Upon election, what do you plan to accomplish in your first 90 days, what about a year?
“Well it’s going to be a learning curve for me, as it will be my first foray into politics, so I hope to accomplish setting a very specific mandate with the other 19 MLAs with a short list of priorities. I want our priorities to be focused, and achievable. Within the first year, I would like to sit down and ensure that the municipalities, mainly Yellowknife, that we’re supporting them in their attempt to develop more housing.”
What are the most pressing issues you plan to address during your time in office?
“The most pressing issue for me would be housing as the foundation of our territory for the foreseeable future. We can’t have any economic development until we have housing in place. We need people for economic development, and we can’t have people without housing. So once we’ve established housing, I’d like to start building our infrastructure. We need transportation and energy corridors in order to drive the cost of living down. Most of the cost of living that the Territorial government has control over is heating fuel and power generation. So if we develop our transportation corridors and along with it we have linear infrastructure running up our transportation corridors, then we can drive our cost of living down. So those are the three; housing, economy, and cost of living, but they’re all interlinked.”
What is your plan to bring workers to the north, and keep residents in the NWT?
“Again, we need to circle back to housing. It’s just so important to know that you can’t have economic development without at least some foundational pieces of housing. It’s great to say that we’re going to have economic development, but we can’t do it without housing. Then a second piece of that is, we need to get into the schools. We need to educate our students. We need to start speaking to our students. We need to have real, hard conversations with them on what they’re going to do after high school. There needs to be career plans set up with them. I feel like we’ve been lacking in our education in setting students up for success in the north. Those are the two things I would work on is housing, and educating the youth.”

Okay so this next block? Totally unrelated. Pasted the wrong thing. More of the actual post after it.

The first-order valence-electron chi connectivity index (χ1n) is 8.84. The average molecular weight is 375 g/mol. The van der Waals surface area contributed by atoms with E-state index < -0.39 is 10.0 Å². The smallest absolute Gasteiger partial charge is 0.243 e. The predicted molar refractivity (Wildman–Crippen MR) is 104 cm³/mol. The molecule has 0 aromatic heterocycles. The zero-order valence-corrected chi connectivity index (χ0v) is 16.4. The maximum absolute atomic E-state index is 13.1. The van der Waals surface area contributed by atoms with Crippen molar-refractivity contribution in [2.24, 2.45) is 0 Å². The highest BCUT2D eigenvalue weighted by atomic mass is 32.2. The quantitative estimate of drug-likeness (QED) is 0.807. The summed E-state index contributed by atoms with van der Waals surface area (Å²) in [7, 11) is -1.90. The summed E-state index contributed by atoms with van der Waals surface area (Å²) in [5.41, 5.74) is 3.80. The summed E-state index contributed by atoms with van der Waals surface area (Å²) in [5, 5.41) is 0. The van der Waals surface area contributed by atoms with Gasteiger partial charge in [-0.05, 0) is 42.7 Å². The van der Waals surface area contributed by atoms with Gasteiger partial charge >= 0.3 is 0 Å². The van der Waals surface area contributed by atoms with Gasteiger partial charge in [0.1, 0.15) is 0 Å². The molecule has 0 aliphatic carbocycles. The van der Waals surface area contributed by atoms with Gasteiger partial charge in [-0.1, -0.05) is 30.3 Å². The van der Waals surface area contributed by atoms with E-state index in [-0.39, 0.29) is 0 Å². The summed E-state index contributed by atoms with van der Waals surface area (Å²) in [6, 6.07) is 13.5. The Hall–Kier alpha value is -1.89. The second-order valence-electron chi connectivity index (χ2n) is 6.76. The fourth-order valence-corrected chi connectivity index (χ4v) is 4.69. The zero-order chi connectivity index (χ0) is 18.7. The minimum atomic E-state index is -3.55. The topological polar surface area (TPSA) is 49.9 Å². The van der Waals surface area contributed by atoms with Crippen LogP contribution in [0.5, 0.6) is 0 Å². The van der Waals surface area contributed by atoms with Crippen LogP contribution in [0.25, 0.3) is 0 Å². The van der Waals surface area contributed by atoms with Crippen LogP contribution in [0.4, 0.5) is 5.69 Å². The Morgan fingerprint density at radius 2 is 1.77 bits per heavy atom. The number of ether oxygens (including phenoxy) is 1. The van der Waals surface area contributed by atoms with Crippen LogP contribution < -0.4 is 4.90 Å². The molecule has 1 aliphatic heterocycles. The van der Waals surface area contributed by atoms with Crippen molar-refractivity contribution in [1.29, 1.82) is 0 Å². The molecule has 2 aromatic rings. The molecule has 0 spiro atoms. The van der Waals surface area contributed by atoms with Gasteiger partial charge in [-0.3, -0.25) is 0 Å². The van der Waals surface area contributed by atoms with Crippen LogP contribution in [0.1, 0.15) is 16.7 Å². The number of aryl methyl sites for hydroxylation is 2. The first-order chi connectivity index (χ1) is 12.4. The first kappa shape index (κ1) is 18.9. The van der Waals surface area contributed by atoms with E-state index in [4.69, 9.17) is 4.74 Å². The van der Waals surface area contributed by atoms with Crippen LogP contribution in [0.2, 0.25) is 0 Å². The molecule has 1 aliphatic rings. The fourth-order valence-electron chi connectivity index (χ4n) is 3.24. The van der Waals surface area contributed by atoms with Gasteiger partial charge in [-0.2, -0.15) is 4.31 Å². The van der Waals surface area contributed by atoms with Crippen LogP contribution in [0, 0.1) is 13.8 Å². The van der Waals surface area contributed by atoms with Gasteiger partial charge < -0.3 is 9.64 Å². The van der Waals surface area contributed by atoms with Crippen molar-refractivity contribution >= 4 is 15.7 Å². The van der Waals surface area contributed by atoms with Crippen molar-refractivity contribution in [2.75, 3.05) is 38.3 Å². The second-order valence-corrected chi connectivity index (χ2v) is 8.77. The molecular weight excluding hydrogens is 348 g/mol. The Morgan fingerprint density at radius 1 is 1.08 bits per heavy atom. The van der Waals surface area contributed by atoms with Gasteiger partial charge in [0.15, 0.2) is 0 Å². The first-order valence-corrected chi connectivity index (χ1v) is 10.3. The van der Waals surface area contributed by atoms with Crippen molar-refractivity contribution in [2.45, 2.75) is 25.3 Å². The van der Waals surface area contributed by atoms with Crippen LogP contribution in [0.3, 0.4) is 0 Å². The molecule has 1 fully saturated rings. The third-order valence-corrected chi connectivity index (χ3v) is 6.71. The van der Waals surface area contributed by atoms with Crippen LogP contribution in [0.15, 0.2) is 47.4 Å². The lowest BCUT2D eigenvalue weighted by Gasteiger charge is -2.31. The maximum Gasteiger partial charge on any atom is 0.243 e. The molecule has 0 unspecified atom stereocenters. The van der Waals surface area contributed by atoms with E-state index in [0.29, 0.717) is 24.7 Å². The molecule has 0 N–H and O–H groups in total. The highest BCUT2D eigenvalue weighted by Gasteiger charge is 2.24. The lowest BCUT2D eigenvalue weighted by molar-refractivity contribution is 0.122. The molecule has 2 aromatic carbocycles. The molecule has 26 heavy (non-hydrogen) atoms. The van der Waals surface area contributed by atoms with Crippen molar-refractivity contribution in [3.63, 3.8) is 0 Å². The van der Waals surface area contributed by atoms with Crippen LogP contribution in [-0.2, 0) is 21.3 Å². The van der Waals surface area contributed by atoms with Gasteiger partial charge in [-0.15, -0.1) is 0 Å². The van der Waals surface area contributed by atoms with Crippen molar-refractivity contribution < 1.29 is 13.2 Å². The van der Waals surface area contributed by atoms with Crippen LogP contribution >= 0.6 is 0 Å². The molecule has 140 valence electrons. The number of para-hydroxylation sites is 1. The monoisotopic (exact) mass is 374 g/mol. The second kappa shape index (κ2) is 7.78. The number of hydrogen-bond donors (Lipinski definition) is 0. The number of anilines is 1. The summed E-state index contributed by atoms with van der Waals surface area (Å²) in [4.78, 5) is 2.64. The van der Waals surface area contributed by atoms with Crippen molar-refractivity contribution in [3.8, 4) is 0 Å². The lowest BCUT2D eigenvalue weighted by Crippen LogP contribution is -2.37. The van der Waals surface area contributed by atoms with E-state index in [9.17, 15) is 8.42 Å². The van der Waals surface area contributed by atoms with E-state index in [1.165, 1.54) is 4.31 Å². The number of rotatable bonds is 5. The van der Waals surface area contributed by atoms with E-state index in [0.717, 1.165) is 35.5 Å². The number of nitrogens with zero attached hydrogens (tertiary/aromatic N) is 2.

As housing prices continue to rise, do you have plans to address the needs of those struggling to live in the north?
“Housing prices are rising in the north because we don’t have any housing stock. We have a limited number of houses. We’ve stopped building houses, stopped building affordable houses, and we’ve especially stopped building market housing. Look back when the diamond mines first came online, whole neighbourhoods popped up in Yellowknife with a partnership between the municipal and territorial government. But to be honest, in order to build houses, we need to support the municipal government in their community plans. We need to support them by bridging the municipal funding gap, because they need to build their infrastructure in the city as well. Some more pump houses need to be replaced, sewer lines need to be put in, power lines need to be run. So in order to build housing, we need to support the municipality in developing their infrastructure so they can handle the amount of houses and the amount of people that will be moving to the Territory. It’s not a simple fix. This isn’t something that’s going to be done in four years. This is going to take long term vision and long term planning.”
Due to the rise in drug crime and homelessness in the territory and its communities, can you describe the number one crime-related issue you plan on addressing first?
“Well Yellowknife is not the same city that I grew up in. When I was growing up in Yellowknife, you hardly heard of drug busts involving guns and some of the harder drugs we’re seeing. So we need to really get to the root of the problem. Where are these drug dealers selling their drugs out of? Where are they coming from? The amount of drug busts we see with guns involved, and people from the south that are making Yellowknife their haven to sell drugs, we need to find out where they’re selling drugs and stop it at that root cause. We can’t go after users on the street, we can’t go after small time dealers, we need to go after where these people are stashing their stuff.”